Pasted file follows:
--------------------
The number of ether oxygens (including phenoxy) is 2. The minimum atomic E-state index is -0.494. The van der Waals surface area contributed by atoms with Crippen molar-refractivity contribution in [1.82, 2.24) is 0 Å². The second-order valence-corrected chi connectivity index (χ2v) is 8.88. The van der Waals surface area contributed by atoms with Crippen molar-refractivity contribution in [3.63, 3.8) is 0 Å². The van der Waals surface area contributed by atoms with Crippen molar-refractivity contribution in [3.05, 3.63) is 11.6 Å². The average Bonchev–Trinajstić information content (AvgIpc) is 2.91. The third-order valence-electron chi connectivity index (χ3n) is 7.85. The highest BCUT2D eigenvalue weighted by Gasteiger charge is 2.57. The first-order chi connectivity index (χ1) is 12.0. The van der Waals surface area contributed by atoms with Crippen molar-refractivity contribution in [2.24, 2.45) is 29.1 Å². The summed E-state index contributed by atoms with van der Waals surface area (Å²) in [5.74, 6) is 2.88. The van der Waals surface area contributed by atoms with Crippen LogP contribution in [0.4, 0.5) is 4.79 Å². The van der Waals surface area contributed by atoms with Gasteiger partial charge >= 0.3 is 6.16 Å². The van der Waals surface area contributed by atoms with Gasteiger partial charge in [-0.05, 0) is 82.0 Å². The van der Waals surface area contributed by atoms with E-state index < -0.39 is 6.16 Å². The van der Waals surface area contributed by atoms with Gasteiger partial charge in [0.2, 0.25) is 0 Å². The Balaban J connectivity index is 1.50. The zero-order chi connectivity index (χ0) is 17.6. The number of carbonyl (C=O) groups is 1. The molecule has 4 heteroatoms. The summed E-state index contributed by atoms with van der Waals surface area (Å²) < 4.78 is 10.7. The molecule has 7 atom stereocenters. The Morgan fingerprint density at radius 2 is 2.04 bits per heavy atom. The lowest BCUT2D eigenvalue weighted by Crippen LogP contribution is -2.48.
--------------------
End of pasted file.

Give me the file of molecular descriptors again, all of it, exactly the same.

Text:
The number of ether oxygens (including phenoxy) is 2. The minimum atomic E-state index is -0.494. The van der Waals surface area contributed by atoms with Crippen molar-refractivity contribution in [1.82, 2.24) is 0 Å². The second-order valence-corrected chi connectivity index (χ2v) is 8.88. The van der Waals surface area contributed by atoms with Crippen molar-refractivity contribution in [3.63, 3.8) is 0 Å². The van der Waals surface area contributed by atoms with Crippen molar-refractivity contribution in [3.05, 3.63) is 11.6 Å². The average Bonchev–Trinajstić information content (AvgIpc) is 2.91. The third-order valence-electron chi connectivity index (χ3n) is 7.85. The highest BCUT2D eigenvalue weighted by Gasteiger charge is 2.57. The first-order chi connectivity index (χ1) is 12.0. The van der Waals surface area contributed by atoms with Crippen molar-refractivity contribution in [2.24, 2.45) is 29.1 Å². The summed E-state index contributed by atoms with van der Waals surface area (Å²) in [5.74, 6) is 2.88. The van der Waals surface area contributed by atoms with Crippen LogP contribution in [0.4, 0.5) is 4.79 Å². The van der Waals surface area contributed by atoms with Gasteiger partial charge >= 0.3 is 6.16 Å². The van der Waals surface area contributed by atoms with Gasteiger partial charge in [-0.05, 0) is 82.0 Å². The van der Waals surface area contributed by atoms with E-state index < -0.39 is 6.16 Å². The van der Waals surface area contributed by atoms with Gasteiger partial charge in [0.2, 0.25) is 0 Å². The Balaban J connectivity index is 1.50. The zero-order chi connectivity index (χ0) is 17.6. The number of carbonyl (C=O) groups is 1. The molecule has 4 heteroatoms. The summed E-state index contributed by atoms with van der Waals surface area (Å²) < 4.78 is 10.7. The molecule has 7 atom stereocenters. The Morgan fingerprint density at radius 2 is 2.04 bits per heavy atom. The lowest BCUT2D eigenvalue weighted by Crippen LogP contribution is -2.48.